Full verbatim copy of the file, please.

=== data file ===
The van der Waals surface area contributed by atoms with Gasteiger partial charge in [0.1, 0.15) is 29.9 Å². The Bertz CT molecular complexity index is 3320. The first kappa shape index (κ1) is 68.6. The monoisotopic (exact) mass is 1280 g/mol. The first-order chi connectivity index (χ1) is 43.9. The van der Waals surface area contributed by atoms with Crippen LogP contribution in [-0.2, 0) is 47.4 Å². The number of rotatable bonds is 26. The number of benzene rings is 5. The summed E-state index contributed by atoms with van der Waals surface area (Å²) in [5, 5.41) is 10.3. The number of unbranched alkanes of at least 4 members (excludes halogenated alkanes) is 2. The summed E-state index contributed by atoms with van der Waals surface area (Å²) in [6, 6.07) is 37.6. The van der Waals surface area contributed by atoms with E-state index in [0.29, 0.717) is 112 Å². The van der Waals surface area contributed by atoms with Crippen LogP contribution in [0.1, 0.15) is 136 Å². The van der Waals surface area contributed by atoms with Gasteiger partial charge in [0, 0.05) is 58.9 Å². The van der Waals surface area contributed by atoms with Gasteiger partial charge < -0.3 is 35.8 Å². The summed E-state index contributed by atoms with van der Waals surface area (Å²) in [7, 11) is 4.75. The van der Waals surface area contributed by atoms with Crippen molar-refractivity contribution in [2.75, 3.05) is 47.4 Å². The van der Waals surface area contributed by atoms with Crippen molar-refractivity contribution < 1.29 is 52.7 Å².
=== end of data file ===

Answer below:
The van der Waals surface area contributed by atoms with Gasteiger partial charge in [0.1, 0.15) is 29.9 Å². The Bertz CT molecular complexity index is 3320. The first kappa shape index (κ1) is 68.6. The monoisotopic (exact) mass is 1280 g/mol. The first-order chi connectivity index (χ1) is 43.9. The van der Waals surface area contributed by atoms with Crippen LogP contribution in [-0.2, 0) is 47.4 Å². The number of rotatable bonds is 26. The number of benzene rings is 5. The summed E-state index contributed by atoms with van der Waals surface area (Å²) in [5, 5.41) is 10.3. The number of unbranched alkanes of at least 4 members (excludes halogenated alkanes) is 2. The summed E-state index contributed by atoms with van der Waals surface area (Å²) in [6, 6.07) is 37.6. The van der Waals surface area contributed by atoms with E-state index in [0.29, 0.717) is 112 Å². The van der Waals surface area contributed by atoms with Crippen LogP contribution in [0.1, 0.15) is 136 Å². The van der Waals surface area contributed by atoms with Gasteiger partial charge in [0, 0.05) is 58.9 Å². The van der Waals surface area contributed by atoms with Gasteiger partial charge < -0.3 is 35.8 Å². The summed E-state index contributed by atoms with van der Waals surface area (Å²) in [7, 11) is 4.75. The van der Waals surface area contributed by atoms with Crippen molar-refractivity contribution in [2.75, 3.05) is 47.4 Å². The van der Waals surface area contributed by atoms with Crippen molar-refractivity contribution < 1.29 is 52.7 Å².